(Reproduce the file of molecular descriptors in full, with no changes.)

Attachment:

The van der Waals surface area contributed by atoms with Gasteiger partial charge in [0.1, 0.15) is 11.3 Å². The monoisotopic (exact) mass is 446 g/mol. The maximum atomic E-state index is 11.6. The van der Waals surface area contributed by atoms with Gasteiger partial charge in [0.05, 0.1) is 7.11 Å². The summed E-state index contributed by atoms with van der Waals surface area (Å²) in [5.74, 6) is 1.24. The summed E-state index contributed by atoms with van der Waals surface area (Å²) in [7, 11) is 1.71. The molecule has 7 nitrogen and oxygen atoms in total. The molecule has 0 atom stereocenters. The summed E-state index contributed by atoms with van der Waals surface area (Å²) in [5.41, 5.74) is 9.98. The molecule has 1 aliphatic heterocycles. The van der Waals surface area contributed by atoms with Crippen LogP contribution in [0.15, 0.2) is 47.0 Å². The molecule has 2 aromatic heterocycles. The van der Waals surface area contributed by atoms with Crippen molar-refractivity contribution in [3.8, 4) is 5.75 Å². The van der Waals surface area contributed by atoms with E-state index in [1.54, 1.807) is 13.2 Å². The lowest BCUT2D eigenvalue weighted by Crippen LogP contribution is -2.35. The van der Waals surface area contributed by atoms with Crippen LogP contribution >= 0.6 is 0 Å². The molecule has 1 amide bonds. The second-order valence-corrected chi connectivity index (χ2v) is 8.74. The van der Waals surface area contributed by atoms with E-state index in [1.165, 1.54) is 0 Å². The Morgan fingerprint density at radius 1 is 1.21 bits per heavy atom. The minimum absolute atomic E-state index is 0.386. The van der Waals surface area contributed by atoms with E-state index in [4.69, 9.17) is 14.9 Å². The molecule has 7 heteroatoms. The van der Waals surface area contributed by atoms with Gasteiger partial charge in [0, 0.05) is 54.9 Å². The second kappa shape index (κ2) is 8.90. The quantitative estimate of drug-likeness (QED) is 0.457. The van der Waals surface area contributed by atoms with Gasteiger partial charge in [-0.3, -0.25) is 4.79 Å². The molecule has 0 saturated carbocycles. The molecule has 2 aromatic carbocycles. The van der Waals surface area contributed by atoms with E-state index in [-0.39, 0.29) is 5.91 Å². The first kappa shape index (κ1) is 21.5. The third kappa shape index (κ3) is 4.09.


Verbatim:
The van der Waals surface area contributed by atoms with Gasteiger partial charge in [0.1, 0.15) is 11.3 Å². The monoisotopic (exact) mass is 446 g/mol. The maximum atomic E-state index is 11.6. The van der Waals surface area contributed by atoms with Gasteiger partial charge in [0.05, 0.1) is 7.11 Å². The summed E-state index contributed by atoms with van der Waals surface area (Å²) in [5.74, 6) is 1.24. The summed E-state index contributed by atoms with van der Waals surface area (Å²) in [7, 11) is 1.71. The molecule has 7 nitrogen and oxygen atoms in total. The molecule has 0 atom stereocenters. The summed E-state index contributed by atoms with van der Waals surface area (Å²) in [5.41, 5.74) is 9.98. The molecule has 1 aliphatic heterocycles. The van der Waals surface area contributed by atoms with Crippen LogP contribution in [0.15, 0.2) is 47.0 Å². The molecule has 2 aromatic heterocycles. The van der Waals surface area contributed by atoms with Crippen molar-refractivity contribution in [3.8, 4) is 5.75 Å². The van der Waals surface area contributed by atoms with E-state index in [1.54, 1.807) is 13.2 Å². The lowest BCUT2D eigenvalue weighted by Crippen LogP contribution is -2.35. The van der Waals surface area contributed by atoms with Crippen LogP contribution >= 0.6 is 0 Å². The molecule has 1 amide bonds. The second-order valence-corrected chi connectivity index (χ2v) is 8.74. The van der Waals surface area contributed by atoms with E-state index in [1.165, 1.54) is 0 Å². The Morgan fingerprint density at radius 1 is 1.21 bits per heavy atom. The minimum absolute atomic E-state index is 0.386. The van der Waals surface area contributed by atoms with E-state index in [4.69, 9.17) is 14.9 Å². The molecule has 7 heteroatoms. The van der Waals surface area contributed by atoms with Gasteiger partial charge in [0, 0.05) is 54.9 Å². The second kappa shape index (κ2) is 8.90. The quantitative estimate of drug-likeness (QED) is 0.457. The van der Waals surface area contributed by atoms with Gasteiger partial charge in [-0.3, -0.25) is 4.79 Å². The molecule has 0 saturated carbocycles. The molecule has 2 aromatic carbocycles. The van der Waals surface area contributed by atoms with E-state index in [-0.39, 0.29) is 5.91 Å². The first kappa shape index (κ1) is 21.5. The third kappa shape index (κ3) is 4.09.